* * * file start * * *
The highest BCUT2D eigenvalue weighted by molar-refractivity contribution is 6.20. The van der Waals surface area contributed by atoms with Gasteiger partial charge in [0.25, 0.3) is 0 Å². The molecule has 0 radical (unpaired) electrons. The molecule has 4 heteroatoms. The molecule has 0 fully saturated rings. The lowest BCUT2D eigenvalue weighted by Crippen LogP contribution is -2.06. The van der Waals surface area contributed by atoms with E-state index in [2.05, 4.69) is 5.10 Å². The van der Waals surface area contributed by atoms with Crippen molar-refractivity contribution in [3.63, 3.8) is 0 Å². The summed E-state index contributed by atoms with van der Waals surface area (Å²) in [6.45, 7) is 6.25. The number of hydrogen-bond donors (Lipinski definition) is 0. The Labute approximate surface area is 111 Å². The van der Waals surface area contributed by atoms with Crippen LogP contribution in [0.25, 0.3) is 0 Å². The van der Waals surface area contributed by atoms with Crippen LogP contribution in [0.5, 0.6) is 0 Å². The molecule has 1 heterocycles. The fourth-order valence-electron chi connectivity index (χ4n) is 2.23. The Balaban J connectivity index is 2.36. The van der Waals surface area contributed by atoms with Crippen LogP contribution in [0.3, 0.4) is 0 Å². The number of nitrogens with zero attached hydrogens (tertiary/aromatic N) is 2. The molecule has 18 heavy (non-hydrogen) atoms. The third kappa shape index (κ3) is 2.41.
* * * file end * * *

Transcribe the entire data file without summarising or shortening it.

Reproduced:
The highest BCUT2D eigenvalue weighted by molar-refractivity contribution is 6.20. The van der Waals surface area contributed by atoms with Gasteiger partial charge in [0.25, 0.3) is 0 Å². The molecule has 0 radical (unpaired) electrons. The molecule has 4 heteroatoms. The molecule has 0 fully saturated rings. The lowest BCUT2D eigenvalue weighted by Crippen LogP contribution is -2.06. The van der Waals surface area contributed by atoms with E-state index in [2.05, 4.69) is 5.10 Å². The van der Waals surface area contributed by atoms with Crippen molar-refractivity contribution in [3.63, 3.8) is 0 Å². The summed E-state index contributed by atoms with van der Waals surface area (Å²) in [6.45, 7) is 6.25. The number of hydrogen-bond donors (Lipinski definition) is 0. The Labute approximate surface area is 111 Å². The van der Waals surface area contributed by atoms with Crippen LogP contribution in [0.25, 0.3) is 0 Å². The van der Waals surface area contributed by atoms with Crippen LogP contribution in [0.5, 0.6) is 0 Å². The molecule has 1 heterocycles. The fourth-order valence-electron chi connectivity index (χ4n) is 2.23. The Balaban J connectivity index is 2.36. The van der Waals surface area contributed by atoms with Crippen LogP contribution in [0.3, 0.4) is 0 Å². The number of nitrogens with zero attached hydrogens (tertiary/aromatic N) is 2. The molecule has 18 heavy (non-hydrogen) atoms. The third kappa shape index (κ3) is 2.41.